Corn stover consists of the leaves, stalks, and cobs of maize (corn) plants left in a field after harvest; it makes up about half of the yield of a corn crop. In order to avoid depleting the world’s food supply and reduce waste, cellulosic crop and wood residues and food wastes like corncobs, straw, sugarcane fiber after sugar extraction, banana fiber, and pine needles are being studied as potential sources of ethanol.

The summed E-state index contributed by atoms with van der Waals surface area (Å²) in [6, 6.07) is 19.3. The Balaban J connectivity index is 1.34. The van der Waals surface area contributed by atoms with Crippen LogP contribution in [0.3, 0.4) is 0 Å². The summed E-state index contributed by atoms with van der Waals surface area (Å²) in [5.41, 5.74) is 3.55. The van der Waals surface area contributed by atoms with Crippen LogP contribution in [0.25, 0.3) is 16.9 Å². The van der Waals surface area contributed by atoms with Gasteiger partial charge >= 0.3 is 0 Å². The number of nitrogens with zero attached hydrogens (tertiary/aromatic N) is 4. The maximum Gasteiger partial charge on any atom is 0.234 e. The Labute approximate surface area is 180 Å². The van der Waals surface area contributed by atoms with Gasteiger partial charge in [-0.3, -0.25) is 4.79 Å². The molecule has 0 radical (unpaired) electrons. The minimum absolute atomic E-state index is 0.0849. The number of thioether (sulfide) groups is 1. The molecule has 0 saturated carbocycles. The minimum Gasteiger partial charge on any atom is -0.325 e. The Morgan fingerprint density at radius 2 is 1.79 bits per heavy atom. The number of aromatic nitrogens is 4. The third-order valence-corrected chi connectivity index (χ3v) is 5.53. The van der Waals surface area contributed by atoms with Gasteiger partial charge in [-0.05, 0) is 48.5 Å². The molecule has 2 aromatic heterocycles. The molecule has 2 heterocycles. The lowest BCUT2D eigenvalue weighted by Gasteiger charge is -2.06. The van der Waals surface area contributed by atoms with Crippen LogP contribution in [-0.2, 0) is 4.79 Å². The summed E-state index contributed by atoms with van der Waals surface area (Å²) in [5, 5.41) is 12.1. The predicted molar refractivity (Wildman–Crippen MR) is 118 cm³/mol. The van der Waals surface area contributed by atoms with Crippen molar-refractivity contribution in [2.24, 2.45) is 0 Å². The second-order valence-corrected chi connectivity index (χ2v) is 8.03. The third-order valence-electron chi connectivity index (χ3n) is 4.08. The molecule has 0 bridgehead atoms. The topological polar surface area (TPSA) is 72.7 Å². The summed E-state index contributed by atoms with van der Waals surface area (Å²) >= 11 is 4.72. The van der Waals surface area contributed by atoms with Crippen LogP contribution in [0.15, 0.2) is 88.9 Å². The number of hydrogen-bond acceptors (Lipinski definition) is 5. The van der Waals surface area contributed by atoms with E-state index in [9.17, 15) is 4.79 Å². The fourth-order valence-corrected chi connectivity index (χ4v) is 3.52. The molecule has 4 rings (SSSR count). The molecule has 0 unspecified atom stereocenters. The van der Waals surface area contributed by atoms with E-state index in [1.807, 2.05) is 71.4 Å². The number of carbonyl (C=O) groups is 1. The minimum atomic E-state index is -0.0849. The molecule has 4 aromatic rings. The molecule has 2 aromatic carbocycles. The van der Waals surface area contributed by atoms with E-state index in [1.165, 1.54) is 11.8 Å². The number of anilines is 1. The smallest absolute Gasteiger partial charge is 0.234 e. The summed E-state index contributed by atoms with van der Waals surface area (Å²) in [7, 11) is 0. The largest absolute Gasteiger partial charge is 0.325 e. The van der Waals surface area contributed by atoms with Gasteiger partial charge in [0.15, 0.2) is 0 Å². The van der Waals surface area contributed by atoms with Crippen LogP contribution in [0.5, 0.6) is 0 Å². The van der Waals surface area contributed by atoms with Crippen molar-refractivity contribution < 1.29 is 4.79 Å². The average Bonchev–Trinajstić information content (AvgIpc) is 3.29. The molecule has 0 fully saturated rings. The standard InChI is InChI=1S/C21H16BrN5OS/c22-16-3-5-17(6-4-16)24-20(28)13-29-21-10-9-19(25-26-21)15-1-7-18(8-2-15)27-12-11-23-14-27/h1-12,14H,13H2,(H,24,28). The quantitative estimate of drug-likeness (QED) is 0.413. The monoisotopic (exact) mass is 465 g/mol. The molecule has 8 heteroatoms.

It’s more challenging to release the sugars in these feedstocks for conversion to ethanol, but the environmental benefits are critical. Many renewable fuel research teams are working with using these materials, rather than discarding them. Less fossil fuel energy is required to grow, collect, and convert them to ethanol, and they are not used for human food.